The test identifies depression by measuring the levels of nine RNA blood markers, which are messengers that interpret DNA genetic codes and carry out their instructions. The blood test could also predicts which patients will benefit from cognitive behavioral therapy based on how some of these markers behave.
Stem cells used in landmark therapy for failing sight
A woman in Japan has received the first medical treatment based on induced pluripotent stem cells, eight years after they were discovered. The iPS cells were made by reprogramming skin cells from the woman's arm, then transformed into specialized eye cells to treat age-related macular degeneration,´ a condition that affects millions of elderly people worldwide, and often results in blindness.
The trials of stem cell therapy
The New York Times
Edgar Irastorza was just 31 when his heart stopped beating in October 2008. A Miami property manager, break-dancer and former high school wrestler, Irastorza had recently gained weight as his wife’s third pregnancy progressed. “I kind of got pregnant, too,” he said. During a workout one day, he felt short of breath and insisted that friends rush him to the hospital. Minutes later, his pulse flatlined.
Scientists 'reset' stem cells to study start of human development
British and Japanese scientists have managed to "reset" human stem cells to their earliest state, opening up a new realm of research into the start of human development and potentially life-saving regenerative medicines.
In work described by one independent expert as "a major step forward", the scientists said they had successfully rebooted pluripotent stem cells so they were equivalent to those of a seven to 10-day old embryo, before it implants in the womb.
EMERGING MEDICAL TECHNOLOGIES
Report: Apple's HealthKit will join medical trials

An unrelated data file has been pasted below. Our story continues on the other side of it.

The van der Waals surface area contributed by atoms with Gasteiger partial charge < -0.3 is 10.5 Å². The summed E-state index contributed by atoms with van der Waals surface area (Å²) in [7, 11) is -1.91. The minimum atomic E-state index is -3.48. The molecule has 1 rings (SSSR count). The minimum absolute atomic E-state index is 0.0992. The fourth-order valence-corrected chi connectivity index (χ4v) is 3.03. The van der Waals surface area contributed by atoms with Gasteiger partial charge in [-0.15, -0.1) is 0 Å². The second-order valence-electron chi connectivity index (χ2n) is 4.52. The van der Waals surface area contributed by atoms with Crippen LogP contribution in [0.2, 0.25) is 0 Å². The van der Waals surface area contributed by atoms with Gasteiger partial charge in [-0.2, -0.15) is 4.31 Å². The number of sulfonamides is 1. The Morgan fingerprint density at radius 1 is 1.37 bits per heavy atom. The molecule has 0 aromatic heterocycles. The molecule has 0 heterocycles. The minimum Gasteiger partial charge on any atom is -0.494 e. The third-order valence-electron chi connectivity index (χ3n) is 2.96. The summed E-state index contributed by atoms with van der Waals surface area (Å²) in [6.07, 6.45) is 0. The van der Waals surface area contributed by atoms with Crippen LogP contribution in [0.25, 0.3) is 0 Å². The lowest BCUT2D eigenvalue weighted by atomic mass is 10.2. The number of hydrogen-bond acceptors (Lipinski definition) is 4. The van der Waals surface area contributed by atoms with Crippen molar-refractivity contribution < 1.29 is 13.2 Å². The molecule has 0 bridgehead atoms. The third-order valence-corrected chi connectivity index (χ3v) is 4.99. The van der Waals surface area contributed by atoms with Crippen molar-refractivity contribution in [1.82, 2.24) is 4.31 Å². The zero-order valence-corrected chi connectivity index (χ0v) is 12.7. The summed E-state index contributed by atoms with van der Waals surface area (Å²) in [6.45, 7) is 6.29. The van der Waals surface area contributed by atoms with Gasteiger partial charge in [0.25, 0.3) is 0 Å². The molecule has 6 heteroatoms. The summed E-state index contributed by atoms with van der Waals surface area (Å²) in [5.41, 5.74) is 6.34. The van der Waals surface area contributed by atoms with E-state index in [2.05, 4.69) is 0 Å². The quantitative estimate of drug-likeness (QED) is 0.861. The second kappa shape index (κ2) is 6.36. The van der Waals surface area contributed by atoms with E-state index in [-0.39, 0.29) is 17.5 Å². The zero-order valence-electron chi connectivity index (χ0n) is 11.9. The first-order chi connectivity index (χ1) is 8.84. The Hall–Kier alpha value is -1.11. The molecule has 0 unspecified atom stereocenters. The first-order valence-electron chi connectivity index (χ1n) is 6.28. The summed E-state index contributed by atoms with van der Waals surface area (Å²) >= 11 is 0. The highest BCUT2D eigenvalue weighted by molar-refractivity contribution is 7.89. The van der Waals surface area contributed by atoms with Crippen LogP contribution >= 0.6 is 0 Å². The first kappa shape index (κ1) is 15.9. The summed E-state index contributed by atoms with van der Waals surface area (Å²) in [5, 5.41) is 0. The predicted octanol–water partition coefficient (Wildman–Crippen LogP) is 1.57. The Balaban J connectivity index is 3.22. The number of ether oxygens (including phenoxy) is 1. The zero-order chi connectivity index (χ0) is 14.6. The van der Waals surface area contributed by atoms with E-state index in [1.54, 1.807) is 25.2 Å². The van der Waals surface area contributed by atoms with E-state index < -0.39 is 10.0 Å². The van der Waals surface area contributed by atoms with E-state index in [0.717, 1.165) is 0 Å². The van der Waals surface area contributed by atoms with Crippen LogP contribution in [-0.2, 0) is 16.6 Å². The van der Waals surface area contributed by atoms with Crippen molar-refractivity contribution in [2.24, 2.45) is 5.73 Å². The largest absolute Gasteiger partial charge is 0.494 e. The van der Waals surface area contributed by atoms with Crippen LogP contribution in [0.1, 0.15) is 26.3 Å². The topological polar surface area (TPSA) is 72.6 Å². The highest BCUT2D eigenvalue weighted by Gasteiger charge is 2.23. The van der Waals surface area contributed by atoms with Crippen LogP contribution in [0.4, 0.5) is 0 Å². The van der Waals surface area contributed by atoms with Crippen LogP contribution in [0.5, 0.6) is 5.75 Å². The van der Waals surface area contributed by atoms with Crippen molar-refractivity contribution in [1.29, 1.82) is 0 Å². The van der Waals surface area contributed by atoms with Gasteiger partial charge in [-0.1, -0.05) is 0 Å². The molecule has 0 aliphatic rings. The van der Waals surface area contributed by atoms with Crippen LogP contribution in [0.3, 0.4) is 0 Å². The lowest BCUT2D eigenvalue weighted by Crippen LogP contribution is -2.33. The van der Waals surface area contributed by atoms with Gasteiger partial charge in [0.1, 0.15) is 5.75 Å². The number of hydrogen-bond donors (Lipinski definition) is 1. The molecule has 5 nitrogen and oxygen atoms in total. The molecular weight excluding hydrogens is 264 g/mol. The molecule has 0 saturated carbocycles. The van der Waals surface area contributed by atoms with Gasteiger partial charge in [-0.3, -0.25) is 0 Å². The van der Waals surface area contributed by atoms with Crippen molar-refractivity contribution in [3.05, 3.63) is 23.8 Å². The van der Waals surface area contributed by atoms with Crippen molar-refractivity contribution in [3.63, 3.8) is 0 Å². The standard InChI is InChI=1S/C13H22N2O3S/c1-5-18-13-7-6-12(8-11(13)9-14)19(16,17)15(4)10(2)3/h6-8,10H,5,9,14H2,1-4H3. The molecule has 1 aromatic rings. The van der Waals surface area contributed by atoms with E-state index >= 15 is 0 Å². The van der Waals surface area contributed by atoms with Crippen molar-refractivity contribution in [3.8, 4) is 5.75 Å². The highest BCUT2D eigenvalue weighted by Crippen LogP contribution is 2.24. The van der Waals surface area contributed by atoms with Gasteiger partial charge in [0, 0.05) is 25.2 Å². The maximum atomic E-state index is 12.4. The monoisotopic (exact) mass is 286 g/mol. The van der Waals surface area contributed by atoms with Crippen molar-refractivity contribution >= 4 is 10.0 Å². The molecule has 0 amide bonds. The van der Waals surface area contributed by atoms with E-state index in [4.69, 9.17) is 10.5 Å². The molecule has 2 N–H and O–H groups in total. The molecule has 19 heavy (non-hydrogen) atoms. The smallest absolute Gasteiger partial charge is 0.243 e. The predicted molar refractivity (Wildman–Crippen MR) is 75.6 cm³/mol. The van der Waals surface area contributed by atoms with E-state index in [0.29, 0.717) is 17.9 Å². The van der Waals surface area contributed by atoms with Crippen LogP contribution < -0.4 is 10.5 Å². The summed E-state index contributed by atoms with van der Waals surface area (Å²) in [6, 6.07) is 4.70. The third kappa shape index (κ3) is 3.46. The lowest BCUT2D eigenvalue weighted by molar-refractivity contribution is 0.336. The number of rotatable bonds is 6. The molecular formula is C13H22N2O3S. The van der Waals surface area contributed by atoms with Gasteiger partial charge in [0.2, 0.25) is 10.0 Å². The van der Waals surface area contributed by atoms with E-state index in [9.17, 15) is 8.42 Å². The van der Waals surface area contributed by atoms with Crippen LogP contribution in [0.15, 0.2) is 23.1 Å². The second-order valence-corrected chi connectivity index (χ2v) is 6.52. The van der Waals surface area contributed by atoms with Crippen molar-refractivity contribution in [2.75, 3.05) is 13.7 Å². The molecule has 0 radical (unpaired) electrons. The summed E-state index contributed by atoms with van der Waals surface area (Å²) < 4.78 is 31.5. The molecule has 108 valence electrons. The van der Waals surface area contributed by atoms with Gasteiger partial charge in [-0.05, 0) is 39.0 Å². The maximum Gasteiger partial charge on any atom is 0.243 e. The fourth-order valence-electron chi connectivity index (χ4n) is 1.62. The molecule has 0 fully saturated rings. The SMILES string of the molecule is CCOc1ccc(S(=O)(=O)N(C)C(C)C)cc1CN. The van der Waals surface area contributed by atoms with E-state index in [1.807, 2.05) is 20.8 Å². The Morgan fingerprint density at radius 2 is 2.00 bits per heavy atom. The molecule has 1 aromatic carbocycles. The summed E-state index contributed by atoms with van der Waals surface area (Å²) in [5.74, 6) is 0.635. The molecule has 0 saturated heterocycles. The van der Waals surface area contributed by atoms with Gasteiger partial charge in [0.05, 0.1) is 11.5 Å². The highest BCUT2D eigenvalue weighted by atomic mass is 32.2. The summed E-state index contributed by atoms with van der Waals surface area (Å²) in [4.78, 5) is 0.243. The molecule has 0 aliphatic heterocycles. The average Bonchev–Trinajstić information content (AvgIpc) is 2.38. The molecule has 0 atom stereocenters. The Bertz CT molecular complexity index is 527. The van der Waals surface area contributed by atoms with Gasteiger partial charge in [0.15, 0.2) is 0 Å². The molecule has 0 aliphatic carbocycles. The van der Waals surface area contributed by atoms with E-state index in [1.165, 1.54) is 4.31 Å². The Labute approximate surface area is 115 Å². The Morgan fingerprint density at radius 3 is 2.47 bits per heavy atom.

Apple's HealthKit, which enables health-related apps to share data with doctors, will be used in medical trials at two universities, according to a new report.
Stanford University Hospital and Duke University are organizing health trials that will rely on HealthKit to collect and disseminate data on participants' health metrics, Reuters reported.
App developers seek clearer US health data privacy guidelines
Reuters via Business Insider
Developers of apps for mobile devices are asking a U.S. agency to clarify its rules for protecting patient health information to reflect the fast-evolving technology. A consortium of startups including CareSync, AirStrip and AngelMD, sent a letter to Pennsylvania Republican Rep. Tom Marino, to express their frustration at the lack of developer-friendly online resources surrounding the privacy rules, known as HIPAA.
5 things preventing technology adoption in healthcare
The Stanford Medicine X conference is one of the most publicized events in healthcare. Its hashtag #MedX was a top-trending term on Twitter throughout last week’s event.
Every year, thought leaders, physicians, academics and entrepreneurs gather at MedX under common desire: To transform American healthcare through technology.
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Bipolar disorder genes uncovered
Novel genes have been identified as possible contributors to bipolar disorder. The condition, also known as manic-depressive illness, is a chronic and devastating psychiatric illness, affecting 0.5-1.6 percent of the general population across their lifetime.
When cancer is in your genes
U.S. News & World Report